A BUSINESS dispute between Zenith Bank Plc and Nigdel United Oil Company Limited over a N1.7 billion loan facility the bank granted the oil firm to acquire an oil bloc in 2006 has taken a legal dimension.
The bank has dragged the Minister of Petroleum Resources, Mrs. Diezani Alison-Madueke, and three others before a Federal High Court in Lagos claiming ownership of the oil bloc.
Zenith Bank, in the case before Justice Okechuckwu Okeke, is praying the court for a perpetual injunction restraining the minister, her agents, servants, privies, or whosoever is acting on her behalf from recognising Nigdel oil, owned by popular businessman and Delta State politician, Prince Joseph Panawou, as the rightful owner of the OPL 233 oil bloc since same was paid for by the bank on behalf of the oil company which it has allegedly refused to pay back.
The bank also wants the court to make a declaration that by the agreement between it and Nigdel Oil contained in the letters dated August 14 and September 11, 2006, Zenith Bank is entitled to be assigned the oil company 100 per cent right interest in the said bloc.
Others joined in the suit are the Ministry of Petroleum Resources (2nd defendant), the Nigerian National Petroleum Corporation (3rd defendant) and Nigdel United Oil Company Limited (4th defendant).
Zenith Bank is also asking the court to grant a mandatory order compelling the oil company to execute an irrevocable mandate assigning her 100 per cent right in the bloc to the bank pursuant to the 4th defendant failure to pay back the signature bonus to the bank.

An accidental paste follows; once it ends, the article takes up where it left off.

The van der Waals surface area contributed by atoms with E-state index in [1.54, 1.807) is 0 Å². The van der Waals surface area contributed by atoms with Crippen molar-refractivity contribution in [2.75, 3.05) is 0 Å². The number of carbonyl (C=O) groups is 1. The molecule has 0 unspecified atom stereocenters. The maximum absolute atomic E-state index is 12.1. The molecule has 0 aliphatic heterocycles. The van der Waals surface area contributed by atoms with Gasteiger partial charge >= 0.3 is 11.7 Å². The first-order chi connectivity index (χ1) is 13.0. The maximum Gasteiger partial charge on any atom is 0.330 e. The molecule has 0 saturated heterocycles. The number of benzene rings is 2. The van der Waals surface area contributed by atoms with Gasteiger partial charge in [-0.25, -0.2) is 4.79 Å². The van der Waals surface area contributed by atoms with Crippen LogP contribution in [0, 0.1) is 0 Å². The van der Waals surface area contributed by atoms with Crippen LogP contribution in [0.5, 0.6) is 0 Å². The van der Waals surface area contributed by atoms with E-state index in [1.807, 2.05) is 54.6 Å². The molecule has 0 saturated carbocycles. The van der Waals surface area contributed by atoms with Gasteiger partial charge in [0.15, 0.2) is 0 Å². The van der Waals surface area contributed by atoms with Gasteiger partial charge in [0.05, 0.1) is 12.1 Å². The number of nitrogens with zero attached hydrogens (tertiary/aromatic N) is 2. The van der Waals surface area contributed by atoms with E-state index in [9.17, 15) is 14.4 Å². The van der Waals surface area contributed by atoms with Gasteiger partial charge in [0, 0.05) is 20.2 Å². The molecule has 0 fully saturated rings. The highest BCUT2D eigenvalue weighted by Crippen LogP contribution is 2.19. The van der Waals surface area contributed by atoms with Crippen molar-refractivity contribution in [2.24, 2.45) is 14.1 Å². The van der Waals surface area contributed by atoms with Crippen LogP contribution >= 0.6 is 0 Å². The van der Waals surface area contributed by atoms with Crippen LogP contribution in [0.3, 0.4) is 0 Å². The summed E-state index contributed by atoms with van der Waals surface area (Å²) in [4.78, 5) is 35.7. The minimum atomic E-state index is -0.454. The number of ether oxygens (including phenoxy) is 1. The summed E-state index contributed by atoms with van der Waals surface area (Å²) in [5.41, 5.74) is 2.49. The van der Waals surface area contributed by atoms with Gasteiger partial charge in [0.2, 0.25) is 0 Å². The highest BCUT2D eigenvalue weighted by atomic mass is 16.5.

The plaintiff is also claiming the sum of N100 million against the 4th defendant being the legal cost incurred by it in instituting the action before the court.
According to a statement of claim attached to the suit by the bank, the plaintiff claimed that Nigdel United Oil Company Limited applied to the 1st, 2nd and 3rd defendants and won a bid for an Oil Bloc Prospecting License (PL 233) in the Nigerian 2006 mini round bidding for oil bloc and under the terms and conditions of the grant, the 4th defendant was to pay a signature bonus commitment of the sum of $11 million to the other defendants.
The plaintiff also maintained that in pursuance to the bank/customer relationship existing between it and Nigdel oil, the 4th defendant approached it for a credit facility in the said sum, which the bank granted in two instalment of $8,280,000 and $2,780,000.
Stating further that the terms of the agreement as contained in the offer letter that the facility shall be secured by the 4th defendant assigning 25 per cent of its interest in favour of the bank and that by the agreement the oil company was obligated to execute an irrevocable mandate assigning the percentage to the bank but it failed to do this.
Zenith Bank also alleged that following the terms of the credit facility advanced to the 4th defendant, the oil company prepared an irrevocable mandate assigning 100 per cent of its interest in the oil bloc to the bank to serve as security for the credit but the oil company refused to execute the mandate.
The plaintiff also claimed that since the maturity of the credit facility, the 4th defendant has willfully and persistently refused and failed to liquidate same and that from the onset, the oil company has the intention not to repay the facility and that is the reason why it failed to execute the mandate.
Zenith Bank also alleged that as at February 20, 2011, the sum of $15, 900, 089. 99 was outstanding in the account being the unpaid credit facility plus interest.
However, all the defendants are yet to file their counter affidavit to the suit.
Source: CKN NIGERIA